Before you start looking for deals, you should do a self-evaluation of your current financial situation. Do you have money to invest or do you need investors? Can you qualify for an FHA loan? How about an income property mortgage or commercial mortgage? What can you do to improve personal finances?

 

2. Identify if you want to focus on residential 2 – 4 units, or a small commercial property, 5 – 30 units.

You can clearly focus on both but it’s important to know that there are a variety of differences between residential and commercial multifamily. If you’re interested in “house hacking” or FHA loans, you’ll need to focus on residential. There are many other differences as well such as the loan process, balloon payments, and even your exit strategy options.

 

 

3. Determine where you will focus.

There are 2.25 million multifamily properties in the U.S, and you can’t chase all of them. When selecting your market area, focus on four things: employment and job growth, income growth, population growth, and multiple large employers.

 

4. Connect with a local agent/broker and a local banker.

As you know, the journey to Lifetime Cash Flow is not one you take alone. Two of the most important team members you will need include a motivated and active agent/broker that focuses on multifamily, and a local banker that you’ve discussed loan options with and/or have a relationship with. The first team member will help you find deals, and the second will help you take them down.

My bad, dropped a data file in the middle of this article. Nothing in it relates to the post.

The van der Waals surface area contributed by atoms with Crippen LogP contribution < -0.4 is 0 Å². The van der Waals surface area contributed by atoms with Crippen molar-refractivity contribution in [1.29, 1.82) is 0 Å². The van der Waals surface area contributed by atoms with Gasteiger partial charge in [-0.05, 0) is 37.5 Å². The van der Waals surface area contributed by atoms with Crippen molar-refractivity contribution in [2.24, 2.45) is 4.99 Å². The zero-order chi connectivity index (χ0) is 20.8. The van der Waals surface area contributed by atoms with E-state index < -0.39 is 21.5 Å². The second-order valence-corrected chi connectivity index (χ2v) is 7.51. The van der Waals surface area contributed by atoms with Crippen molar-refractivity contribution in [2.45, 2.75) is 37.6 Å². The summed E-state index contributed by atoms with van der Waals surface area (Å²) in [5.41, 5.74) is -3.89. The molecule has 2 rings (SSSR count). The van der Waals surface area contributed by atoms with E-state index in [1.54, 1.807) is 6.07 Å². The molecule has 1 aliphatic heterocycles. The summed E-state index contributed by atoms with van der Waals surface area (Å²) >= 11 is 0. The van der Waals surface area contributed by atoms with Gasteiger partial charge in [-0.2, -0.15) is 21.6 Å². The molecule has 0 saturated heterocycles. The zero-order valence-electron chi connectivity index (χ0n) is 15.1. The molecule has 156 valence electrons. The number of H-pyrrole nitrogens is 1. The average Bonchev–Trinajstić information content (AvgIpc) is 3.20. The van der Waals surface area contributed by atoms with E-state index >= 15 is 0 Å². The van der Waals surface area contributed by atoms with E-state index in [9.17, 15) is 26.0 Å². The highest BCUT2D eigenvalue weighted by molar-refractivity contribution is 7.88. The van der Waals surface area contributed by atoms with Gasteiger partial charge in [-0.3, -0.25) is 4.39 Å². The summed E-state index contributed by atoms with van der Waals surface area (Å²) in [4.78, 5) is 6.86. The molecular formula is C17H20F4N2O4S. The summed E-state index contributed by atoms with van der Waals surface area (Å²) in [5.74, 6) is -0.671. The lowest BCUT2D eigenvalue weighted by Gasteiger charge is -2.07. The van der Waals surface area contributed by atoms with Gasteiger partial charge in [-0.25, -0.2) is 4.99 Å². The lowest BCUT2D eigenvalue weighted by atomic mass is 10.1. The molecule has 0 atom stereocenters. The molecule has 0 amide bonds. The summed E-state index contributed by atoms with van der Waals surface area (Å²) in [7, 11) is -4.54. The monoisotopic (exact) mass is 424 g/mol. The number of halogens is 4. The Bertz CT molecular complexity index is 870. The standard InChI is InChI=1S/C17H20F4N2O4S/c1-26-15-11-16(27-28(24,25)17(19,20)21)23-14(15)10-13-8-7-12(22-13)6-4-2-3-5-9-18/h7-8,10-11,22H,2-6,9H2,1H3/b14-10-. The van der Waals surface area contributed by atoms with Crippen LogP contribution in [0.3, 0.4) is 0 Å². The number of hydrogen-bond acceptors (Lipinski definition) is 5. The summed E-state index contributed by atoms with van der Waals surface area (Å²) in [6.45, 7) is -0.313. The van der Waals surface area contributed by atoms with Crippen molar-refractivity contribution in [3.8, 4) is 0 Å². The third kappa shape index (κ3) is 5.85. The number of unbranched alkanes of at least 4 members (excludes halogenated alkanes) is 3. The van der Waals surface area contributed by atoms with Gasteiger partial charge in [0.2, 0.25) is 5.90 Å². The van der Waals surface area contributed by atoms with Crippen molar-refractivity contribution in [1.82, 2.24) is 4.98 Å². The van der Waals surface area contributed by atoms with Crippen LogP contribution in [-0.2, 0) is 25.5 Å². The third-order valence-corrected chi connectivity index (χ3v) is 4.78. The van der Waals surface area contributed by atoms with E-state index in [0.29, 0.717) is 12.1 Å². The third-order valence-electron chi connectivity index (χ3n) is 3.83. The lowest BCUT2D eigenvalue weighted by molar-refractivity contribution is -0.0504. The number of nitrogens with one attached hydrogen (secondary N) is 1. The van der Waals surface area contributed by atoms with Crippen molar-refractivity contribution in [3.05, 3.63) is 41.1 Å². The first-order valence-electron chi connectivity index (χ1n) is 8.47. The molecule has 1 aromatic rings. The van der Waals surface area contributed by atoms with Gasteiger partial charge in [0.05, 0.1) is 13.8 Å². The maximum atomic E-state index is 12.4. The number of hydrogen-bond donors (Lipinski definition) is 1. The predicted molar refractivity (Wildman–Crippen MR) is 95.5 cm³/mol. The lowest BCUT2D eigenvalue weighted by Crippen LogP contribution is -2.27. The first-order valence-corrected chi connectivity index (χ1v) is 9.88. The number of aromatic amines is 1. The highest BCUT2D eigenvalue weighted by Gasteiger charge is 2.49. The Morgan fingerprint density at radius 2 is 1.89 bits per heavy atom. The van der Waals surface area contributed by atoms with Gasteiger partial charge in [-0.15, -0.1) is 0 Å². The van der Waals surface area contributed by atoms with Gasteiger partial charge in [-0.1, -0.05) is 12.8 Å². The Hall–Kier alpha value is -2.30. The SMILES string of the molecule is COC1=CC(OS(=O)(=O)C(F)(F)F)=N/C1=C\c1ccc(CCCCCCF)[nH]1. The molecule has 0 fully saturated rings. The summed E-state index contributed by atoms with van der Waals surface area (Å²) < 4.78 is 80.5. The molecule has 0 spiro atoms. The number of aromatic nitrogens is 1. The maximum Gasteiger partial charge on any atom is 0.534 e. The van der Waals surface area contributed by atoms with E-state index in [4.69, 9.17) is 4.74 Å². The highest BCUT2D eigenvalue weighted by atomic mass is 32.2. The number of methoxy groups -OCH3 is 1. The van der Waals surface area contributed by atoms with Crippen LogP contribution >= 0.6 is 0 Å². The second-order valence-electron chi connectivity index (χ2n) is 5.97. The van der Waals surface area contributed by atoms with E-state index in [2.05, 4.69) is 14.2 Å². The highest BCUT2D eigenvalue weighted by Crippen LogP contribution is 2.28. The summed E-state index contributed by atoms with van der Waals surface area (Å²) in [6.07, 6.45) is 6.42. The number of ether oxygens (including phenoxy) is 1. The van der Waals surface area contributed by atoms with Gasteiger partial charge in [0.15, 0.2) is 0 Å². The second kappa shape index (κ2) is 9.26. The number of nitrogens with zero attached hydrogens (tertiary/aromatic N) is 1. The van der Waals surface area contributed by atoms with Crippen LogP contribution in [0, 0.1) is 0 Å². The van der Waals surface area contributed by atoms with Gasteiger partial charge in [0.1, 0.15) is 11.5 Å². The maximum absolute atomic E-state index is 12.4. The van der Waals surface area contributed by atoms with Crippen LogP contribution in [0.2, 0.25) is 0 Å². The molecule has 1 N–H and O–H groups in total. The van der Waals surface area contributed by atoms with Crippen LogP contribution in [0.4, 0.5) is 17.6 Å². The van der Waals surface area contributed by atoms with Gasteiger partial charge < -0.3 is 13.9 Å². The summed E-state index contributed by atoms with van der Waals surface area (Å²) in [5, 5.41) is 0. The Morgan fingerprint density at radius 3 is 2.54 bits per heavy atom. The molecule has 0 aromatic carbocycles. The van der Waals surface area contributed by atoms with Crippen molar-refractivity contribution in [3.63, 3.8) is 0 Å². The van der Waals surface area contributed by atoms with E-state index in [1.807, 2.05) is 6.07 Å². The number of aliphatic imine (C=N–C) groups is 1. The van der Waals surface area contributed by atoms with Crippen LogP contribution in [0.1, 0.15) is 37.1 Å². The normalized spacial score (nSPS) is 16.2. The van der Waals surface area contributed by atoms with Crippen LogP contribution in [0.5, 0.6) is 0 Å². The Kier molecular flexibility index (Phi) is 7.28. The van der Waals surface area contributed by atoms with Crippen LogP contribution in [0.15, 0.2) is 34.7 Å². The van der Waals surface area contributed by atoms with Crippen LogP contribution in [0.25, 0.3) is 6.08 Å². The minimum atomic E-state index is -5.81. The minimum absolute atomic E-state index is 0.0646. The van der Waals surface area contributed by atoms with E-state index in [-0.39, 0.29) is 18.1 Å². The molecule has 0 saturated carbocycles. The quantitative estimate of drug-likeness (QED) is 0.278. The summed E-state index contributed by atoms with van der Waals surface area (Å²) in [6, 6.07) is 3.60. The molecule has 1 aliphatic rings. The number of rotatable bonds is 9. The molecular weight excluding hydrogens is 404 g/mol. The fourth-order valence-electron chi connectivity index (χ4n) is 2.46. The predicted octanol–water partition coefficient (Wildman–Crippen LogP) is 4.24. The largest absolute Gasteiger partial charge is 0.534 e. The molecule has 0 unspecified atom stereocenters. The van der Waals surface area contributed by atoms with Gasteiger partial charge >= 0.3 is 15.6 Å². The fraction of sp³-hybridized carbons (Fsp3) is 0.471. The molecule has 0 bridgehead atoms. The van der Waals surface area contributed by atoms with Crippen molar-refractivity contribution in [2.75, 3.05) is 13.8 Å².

5. Start to build relationships with potential investors.

 

Whether you think you need investors or not, I recommend starting to build those relationships. Remember, you are building relationships, don’t just talk real estate! They key is to find commonality and build strong and sometimes lifelong relationships.

6. Become professional.

 

One of the most common mistakes new investors make is treating their multifamily endeavors as a hobby, not a business. Don’t go and form an LLC yet, but spend a few bucks and order yourself some business cards, a basic website from Fiverr.com, and a free business phone number via Google Voice.

 

7. Buy or build your property and owner database.

Having a properly built property and owner database is worth its weight in gold. This will be a vital resource for direct mail marketing, cold calls, and overall knowledge of the area. You can build your list in Excel or use a free or low-cost CRM.

 

8. Get that first direct mail campaign out the door!

Direct mail is one of the best strategies to find off-market deals for any type/size of real estate, especially small multifamily. As stated above, a lot of these owners are older “moms and pops” and you’re not going to reach them via Facebook or PPC (Pay Per Click) ads.

I just interviewed a young couple in Houston who took my advice and mailed 300 letters and just closed on a 32-unit property which will net them $10K per month!